Sunday, March 22, 2015

Netanyahu's Victory and Obama's Response

From Professor Michael Curtis, at American Thinker:
The main issue with which the U.S. administration is concerned is that of a Palestinian state. President Barack Obama appears to be more concerned with maintaining this stance than in offering congratulations to Prime Minister Netanyahu. Other political leaders, British Minister David Cameron, Chancellor Angela Merkel, President Francois Hollande, the prime ministers of Australia, Netherlands, Romania, Czechoslovakia, and India, and the foreign affairs head of the European Union, quickly made the customary polite remarks to the Israeli leader. Prime Minister Cameron had twittered that he looked forward to working with the government of Israel, one of Britain’s closest friends.

The White House appeared less enthusiastic and certainly less personally cordial. The formal cold statement issued after the belated phone conversation between the U.S. and Israeli leaders stated they agreed “to continue consultations on a range of regional issues, including the difficult path forward to resolve the Israeli-Palestinian conflict.”

However, much more pointed were the remarks of Obama and his spokespeople that the U.S. was reassessing its approach to Israeli-Palestinian peace efforts. One can imagine that reassessment will entail a number of factors, including UN resolutions on a Palestinian state, and the attempt of the Palestinian Authority to bring charges of war crimes against Israel to the International Criminal Court. One issue will certainly be that of the Israeli settlements, that, in the words of the Secretary of State Hillary Clinton in spring 2010, were a “deeply moving signal” that harmed the bilateral relationship, and that Obama considers illegal.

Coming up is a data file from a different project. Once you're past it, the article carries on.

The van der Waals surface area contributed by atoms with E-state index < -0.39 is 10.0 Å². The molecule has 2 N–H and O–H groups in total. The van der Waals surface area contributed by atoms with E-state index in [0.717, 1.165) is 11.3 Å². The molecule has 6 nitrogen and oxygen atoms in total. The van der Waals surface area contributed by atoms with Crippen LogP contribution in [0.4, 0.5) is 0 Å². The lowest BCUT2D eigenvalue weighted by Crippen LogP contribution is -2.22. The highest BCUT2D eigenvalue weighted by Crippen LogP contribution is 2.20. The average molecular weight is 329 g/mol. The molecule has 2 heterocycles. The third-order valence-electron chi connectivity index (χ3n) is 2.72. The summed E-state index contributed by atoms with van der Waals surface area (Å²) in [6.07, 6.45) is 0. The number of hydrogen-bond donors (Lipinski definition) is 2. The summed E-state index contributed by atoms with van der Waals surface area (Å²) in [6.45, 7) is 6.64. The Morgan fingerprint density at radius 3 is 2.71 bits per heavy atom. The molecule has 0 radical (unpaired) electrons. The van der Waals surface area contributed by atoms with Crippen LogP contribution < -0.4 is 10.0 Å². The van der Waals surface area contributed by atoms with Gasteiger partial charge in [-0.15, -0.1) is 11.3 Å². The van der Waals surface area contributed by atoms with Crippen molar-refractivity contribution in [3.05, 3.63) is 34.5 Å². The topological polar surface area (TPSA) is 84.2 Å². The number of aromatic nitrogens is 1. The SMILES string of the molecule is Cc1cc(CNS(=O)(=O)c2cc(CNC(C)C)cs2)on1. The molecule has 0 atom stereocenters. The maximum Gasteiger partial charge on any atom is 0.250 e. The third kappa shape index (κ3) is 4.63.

The lack of warmth of the U.S. leader to his Israeli counterpart has long been evident, but it must be disregarded in the effort to achieve a lasting peace. Differences inevitably arise between allied nations, and the current issue of a nuclear Iran is a pressing and controversial one on which Obama and Netanyahu differ. But for 40 years, U.S. policy in the Middle East has been based on shaping an Israel-Arab peace agreement resulting from a process of negotiations between the two parties, not from unilateral actions. For Obama to support a UN Resolution calling for a Palestinian state would be to transform what has been a bipartisan U.S. policy into a one party point of view.

In the interests of peace as well as harmonious US-Israeli relations it is essential that Obama rethink his immediate response to Netanyahu’s victory. Obama had already injected himself into the Israeli electoral campaign if only indirectly as a result of the work of Democratic Party operatives. Netanyahu was perhaps excessive in his rhetoric that complained of the foreign-funded effort to topple his party. Yet he was correct that a group, led by a former national organizer for Obama, had set up the electoral V15 organization and boasted they were doing a job of getting out the anti-Netanyahu vote with over 15,000 volunteers throughout Israel.